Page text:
Stanford’s New Student Orientation is an initiation rather than an orientation: a revival-meeting designed to signal to the incoming student activists that Stanford sees them, hears them, and would very much appreciate being left out of their crosshairs.
This year, presenters focused on the Class of 2024’s “sexual projects” and the intricacies of “allyship,” but said very little about how freshmen should adjust to university life.
A prime example of NSO’s philosophy is “Beyond Sex-Ed”, a program nominally designed to introduce students to sex and adult relationships. This year it was a combination of harrowing stories about sexual assault and a grab-bag collection of downright pornographic hookup narratives. The latters’ only evident function was to reassure Frosh that no matter their preferences, as long as there is bilateral (or multilateral) communication, anything goes. Stanford’s attempt to be completely agnostic with respect to the student body’s behavior resulted in the disconcerting image of an administrator encouraging the Class of 2024 to purchase sex toys and erotic novels in order to better “discover themselves.”
Through this program, Stanford was able to both take the most permissive stance possible in the sexual culture wars while simultaneously patting itself on the back for its supposedly tireless work to reduce sexual assault. Thus “Beyond Sex-Ed” clearly illustrated the dual nature of NSO in which stray bits of useful advice are submerged in a tide of platitudes, acronyms, and confusing jargon.
Even the tamer programs contained this strange mixture of woke ideology and practical advice. “Faces of Community”, a production meant to illustrate Stanford’s diversity, included some stories that imparted valuable information for students with disabilities or those from underprivileged backgrounds. However, this advice was bizarrely combined with a spoken-word poem about a future in which “the precincts are turned into community gardens,” and unexplained video montages of people dancing.
Next came the “3 Books Discussion”, a program in which Stanford invites the authors of that year’s summer reading to converse and debate. This was advertised as a discussion on the proposition that “grit” is inherently anti-black. Stanford invited Dr. Angela Duckworth, author of the bestselling book “Grit” and Dr. Bettina Love, who is a “sought-after public speaker on … anti-racism, Hip Hop education, queer youth, [and] Hip Hop feminism.”
Predictably, the discussion lacked even a semblance of rigour. Dr. Love told Frosh, with the tacit agreement of Dr. Duckworth, that teachers are “searching for either something with which to perpetuate racism or for something to say that ‘this system works [as is],’” and that, contrary to what incoming biology majors may think, “grit and joy are already in the DNA of black and brown people,” and so “they’ve already shown grit.” Rather than start a conversation about the heritability of traits like grit to either substantiate or refute these claims, Dr. Duckworth, Dr. Love and the moderator were content to nod and move along.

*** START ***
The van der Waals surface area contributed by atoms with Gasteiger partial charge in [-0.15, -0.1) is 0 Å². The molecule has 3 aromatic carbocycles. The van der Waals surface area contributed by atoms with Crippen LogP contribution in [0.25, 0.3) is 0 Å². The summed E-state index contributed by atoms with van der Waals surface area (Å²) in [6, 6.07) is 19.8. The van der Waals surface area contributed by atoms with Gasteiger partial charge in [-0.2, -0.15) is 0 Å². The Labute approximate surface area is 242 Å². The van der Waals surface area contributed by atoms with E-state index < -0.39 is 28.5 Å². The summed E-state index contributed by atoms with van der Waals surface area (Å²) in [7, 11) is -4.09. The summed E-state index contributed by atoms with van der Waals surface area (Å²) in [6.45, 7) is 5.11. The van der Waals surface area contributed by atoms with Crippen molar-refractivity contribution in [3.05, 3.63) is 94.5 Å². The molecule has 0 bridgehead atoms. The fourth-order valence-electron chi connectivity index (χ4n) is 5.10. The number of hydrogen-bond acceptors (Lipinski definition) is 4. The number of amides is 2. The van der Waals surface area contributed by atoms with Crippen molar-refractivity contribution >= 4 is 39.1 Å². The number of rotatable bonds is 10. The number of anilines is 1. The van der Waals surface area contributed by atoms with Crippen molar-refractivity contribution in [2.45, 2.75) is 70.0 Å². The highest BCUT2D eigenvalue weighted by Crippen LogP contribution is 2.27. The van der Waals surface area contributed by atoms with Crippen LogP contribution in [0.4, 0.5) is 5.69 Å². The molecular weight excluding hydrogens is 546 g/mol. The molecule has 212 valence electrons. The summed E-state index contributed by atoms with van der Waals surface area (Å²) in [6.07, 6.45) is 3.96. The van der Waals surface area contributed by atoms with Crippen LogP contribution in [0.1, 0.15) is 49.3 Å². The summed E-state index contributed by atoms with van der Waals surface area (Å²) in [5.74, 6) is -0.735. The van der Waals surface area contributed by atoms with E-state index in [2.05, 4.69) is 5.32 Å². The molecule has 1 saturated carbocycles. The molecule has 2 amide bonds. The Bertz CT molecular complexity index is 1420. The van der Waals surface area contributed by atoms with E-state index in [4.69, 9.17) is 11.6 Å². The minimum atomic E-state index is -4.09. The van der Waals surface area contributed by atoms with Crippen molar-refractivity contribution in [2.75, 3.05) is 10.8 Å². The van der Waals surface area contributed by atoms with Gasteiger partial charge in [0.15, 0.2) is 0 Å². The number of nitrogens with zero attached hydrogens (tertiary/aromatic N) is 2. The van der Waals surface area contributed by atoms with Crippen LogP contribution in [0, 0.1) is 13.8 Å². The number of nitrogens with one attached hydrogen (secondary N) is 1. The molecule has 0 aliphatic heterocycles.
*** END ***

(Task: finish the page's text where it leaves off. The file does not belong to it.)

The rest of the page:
The module ended with a call to be an ally “when you see transphobia or Islamophobia.” The average frosh may have been confused about how exactly these sentiments were related to the ideas of grit and anti-blackness, but, of course, the discussion wasn’t meant to be informative or even reasonable. Instead, it was designed to allow Stanford to signal its deeply-felt concern about issues of “anti-blackness” and discrimination.
Students are forbidden from recording any portion of the NSO events, a sign that Stanford understands just how ridiculous much of the programming is. This restricted format allows Stanford to market itself as in-line with the leftmost portions of American culture without agitating alumni donors. However, this strategy has provided no clear benefits to Stanford as the demands to topple statues, rename buildings, and fund new departments continue apace. It has also resulted in the annual loss of an opportunity to provide vital information and guidance to incoming Frosh.
Stanford should use NSO as an actual orientation to independent life, one that effectively introduces the incoming class to Stanford, especially in a time when novel forms of virtual learning are being tested. To accomplish this, the administration would have to shift the focus of NSO away from the pablum necessary to placate a small group of activists and towards the knowledge that students need to be successful. Unfortunately, the administration shows no sign of learning this lesson, and so Stanford Frosh can look forward to an empty NSO experience for many years to come.
Note: the author's name has been redacted.